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The War of 1812, Conflict and Deception: The British Attempt to Seize New Orleans and Nullify the Louisiana Purchase

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Perhaps no conflict in American history is more important yet more overlooked and misunderstood than the War of 1812. Begun by President James Madison after decades of humiliating British trade interference and impressment of American sailors, the war in many ways was the second battle for United States independence.



At the climax of the war -- inspired by the defeat of Napoleon in early 1814 and the perceived illegality of the Louisiana Purchase -- the British devised a plan to launch a three-pronged attack against the northern, eastern, and southern U.S. borders. Concealing preparations for this strike by engaging in negotiations in Ghent, Britain meanwhile secretly issued orders to seize New Orleans and wrest control of the Mississippi and the lands west of the river. They further instructed British commander General Edward Pakenham not to cease his attack if he heard rumors of a peace treaty. Great Britain even covertly installed government officials within military units with the intention of immediately taking over administrative control once the territory was conquered.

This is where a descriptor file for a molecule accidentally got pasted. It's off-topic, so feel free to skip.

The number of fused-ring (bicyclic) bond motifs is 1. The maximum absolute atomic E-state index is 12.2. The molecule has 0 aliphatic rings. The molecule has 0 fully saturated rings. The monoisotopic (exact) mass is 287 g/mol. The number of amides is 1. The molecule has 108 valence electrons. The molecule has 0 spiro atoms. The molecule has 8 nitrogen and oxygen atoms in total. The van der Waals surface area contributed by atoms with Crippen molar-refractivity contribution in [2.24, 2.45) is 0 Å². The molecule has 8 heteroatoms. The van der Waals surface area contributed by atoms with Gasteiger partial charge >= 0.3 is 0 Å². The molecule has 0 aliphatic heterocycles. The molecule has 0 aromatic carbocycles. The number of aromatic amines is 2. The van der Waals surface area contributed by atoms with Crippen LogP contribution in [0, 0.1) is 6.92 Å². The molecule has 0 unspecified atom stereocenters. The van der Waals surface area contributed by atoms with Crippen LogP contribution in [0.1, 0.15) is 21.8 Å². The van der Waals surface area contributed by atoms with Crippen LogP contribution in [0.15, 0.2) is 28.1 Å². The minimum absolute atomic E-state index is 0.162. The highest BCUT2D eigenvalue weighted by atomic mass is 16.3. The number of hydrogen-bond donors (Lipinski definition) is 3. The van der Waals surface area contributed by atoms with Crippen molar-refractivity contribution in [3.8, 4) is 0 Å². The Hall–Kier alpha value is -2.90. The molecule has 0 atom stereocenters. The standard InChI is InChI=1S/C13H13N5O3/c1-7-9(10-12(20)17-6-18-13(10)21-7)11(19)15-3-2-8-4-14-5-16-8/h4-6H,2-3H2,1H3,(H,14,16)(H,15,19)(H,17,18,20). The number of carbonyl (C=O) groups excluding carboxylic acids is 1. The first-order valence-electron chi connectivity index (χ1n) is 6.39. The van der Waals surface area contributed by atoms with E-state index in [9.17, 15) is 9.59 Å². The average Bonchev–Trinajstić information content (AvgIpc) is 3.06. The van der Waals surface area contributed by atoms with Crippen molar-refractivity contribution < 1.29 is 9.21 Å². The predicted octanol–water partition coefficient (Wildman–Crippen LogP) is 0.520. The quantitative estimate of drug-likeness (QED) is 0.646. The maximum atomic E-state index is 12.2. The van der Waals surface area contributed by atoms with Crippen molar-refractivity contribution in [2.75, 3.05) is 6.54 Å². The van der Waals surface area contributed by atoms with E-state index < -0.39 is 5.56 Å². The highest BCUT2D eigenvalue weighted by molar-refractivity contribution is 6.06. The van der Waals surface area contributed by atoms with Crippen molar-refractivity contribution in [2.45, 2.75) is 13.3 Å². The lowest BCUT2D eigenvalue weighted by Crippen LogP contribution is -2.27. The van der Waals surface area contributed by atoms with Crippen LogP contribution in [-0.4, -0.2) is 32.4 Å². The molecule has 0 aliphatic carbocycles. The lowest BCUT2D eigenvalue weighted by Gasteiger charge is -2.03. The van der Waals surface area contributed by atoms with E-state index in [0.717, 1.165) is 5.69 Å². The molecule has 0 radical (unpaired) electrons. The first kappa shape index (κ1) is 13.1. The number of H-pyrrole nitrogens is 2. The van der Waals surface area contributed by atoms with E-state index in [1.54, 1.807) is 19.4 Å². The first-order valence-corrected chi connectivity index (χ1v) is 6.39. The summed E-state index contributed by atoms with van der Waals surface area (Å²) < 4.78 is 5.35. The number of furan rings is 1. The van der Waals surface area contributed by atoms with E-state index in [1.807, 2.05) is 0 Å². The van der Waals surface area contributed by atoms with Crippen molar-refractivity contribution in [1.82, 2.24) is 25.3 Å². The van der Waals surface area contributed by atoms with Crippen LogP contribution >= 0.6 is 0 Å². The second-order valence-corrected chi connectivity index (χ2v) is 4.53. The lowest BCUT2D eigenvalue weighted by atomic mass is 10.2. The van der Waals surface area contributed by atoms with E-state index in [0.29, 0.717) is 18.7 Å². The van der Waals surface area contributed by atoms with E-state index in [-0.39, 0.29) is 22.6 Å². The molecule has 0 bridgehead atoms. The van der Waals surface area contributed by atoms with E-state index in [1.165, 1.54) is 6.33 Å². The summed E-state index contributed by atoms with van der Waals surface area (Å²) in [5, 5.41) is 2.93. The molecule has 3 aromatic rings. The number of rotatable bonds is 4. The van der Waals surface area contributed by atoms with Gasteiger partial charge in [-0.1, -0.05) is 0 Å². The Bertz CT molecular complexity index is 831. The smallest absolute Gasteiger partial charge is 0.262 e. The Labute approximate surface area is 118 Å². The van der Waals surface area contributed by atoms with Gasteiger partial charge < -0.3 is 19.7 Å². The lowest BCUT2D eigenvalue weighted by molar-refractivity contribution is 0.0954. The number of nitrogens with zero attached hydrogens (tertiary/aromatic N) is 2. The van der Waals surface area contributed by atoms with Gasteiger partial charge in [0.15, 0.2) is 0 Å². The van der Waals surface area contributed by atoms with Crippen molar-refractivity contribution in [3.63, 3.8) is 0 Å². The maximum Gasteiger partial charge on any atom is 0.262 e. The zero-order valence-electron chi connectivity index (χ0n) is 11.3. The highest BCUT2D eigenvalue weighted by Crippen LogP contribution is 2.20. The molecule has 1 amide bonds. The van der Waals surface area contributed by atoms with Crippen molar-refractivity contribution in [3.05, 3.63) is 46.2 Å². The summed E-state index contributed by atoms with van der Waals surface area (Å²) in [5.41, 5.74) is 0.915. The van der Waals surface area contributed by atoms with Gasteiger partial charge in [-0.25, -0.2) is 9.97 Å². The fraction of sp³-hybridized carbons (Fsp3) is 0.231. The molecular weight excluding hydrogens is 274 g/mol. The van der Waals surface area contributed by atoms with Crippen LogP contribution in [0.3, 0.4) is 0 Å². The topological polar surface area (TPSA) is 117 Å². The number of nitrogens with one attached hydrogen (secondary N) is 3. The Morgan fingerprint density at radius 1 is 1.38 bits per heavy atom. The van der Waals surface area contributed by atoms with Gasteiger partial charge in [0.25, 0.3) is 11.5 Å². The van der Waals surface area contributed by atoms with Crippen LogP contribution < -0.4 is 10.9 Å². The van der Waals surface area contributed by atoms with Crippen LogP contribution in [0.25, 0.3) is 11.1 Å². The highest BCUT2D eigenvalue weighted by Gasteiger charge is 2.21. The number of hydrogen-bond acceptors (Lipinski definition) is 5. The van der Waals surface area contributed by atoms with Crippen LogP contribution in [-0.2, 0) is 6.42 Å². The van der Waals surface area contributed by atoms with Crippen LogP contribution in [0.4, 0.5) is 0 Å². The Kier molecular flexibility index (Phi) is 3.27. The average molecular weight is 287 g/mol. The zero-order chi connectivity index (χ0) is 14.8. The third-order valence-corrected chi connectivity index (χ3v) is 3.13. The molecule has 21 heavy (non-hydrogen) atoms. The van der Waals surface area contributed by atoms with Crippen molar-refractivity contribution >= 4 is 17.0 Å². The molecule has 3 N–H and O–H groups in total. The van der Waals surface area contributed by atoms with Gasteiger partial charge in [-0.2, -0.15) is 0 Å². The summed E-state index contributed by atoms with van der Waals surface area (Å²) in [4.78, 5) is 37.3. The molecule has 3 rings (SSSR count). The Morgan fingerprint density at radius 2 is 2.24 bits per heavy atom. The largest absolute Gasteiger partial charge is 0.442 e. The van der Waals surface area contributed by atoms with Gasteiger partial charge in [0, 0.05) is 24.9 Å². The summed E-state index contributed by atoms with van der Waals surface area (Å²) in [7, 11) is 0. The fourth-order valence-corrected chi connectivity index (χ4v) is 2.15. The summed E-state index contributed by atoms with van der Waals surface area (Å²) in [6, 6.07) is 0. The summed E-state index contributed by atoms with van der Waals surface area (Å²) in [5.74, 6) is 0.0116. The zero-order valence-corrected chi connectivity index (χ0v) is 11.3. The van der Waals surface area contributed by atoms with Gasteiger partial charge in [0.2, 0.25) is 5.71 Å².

According to author Ronald J. Drez, the British strategy and the successful defense of New Orleans through the leadership of General Andrew Jackson affirm the serious implications of this climatic -battle. Far from being simply an unnecessary epilogue to the War of 1812, the Battle of New Orleans firmly secured for the United States the territory acquired through the Louisiana Purchase.

Through the use of primary sources, Drez provides a deeper understanding of Britain's objectives, and The War of 1812, Conflict and Deception offers a compelling account of this pivotal moment in American history.

408 pages, Hardcover

First published November 12, 2014

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Ronald J. Drez

11 books6 followers

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Displaying 1 - 4 of 4 reviews
Profile Image for Stephen Boiko.
214 reviews11 followers
March 20, 2015
What is beyond doubt is that after the crushing defeat of January 8, the long-sought British claim to the Louisiana Purchase territory could never be laid on any arbitration table.
Profile Image for Mike.
52 reviews9 followers
July 8, 2015
I learned a lot reading this book. It did an outstanding job of detailing the events, but the author obviously has an issue with other writers and the book sometimes gets bogged down in his debate. I know he was trying to correct errors in past descriptions, but for the general reader this was overdone.
Profile Image for Brian.
182 reviews
March 22, 2022
Didn't make it past the introduction. The author came at this from a very specific angle of trying to provide a rebuttal to what was perceived as a historical slighting of the importance of the Battle of New Orleans in the War of 1812.
Profile Image for Joe.
101 reviews
November 7, 2017
If you are interested in this period of American History, then this is a must read!
Displaying 1 - 4 of 4 reviews

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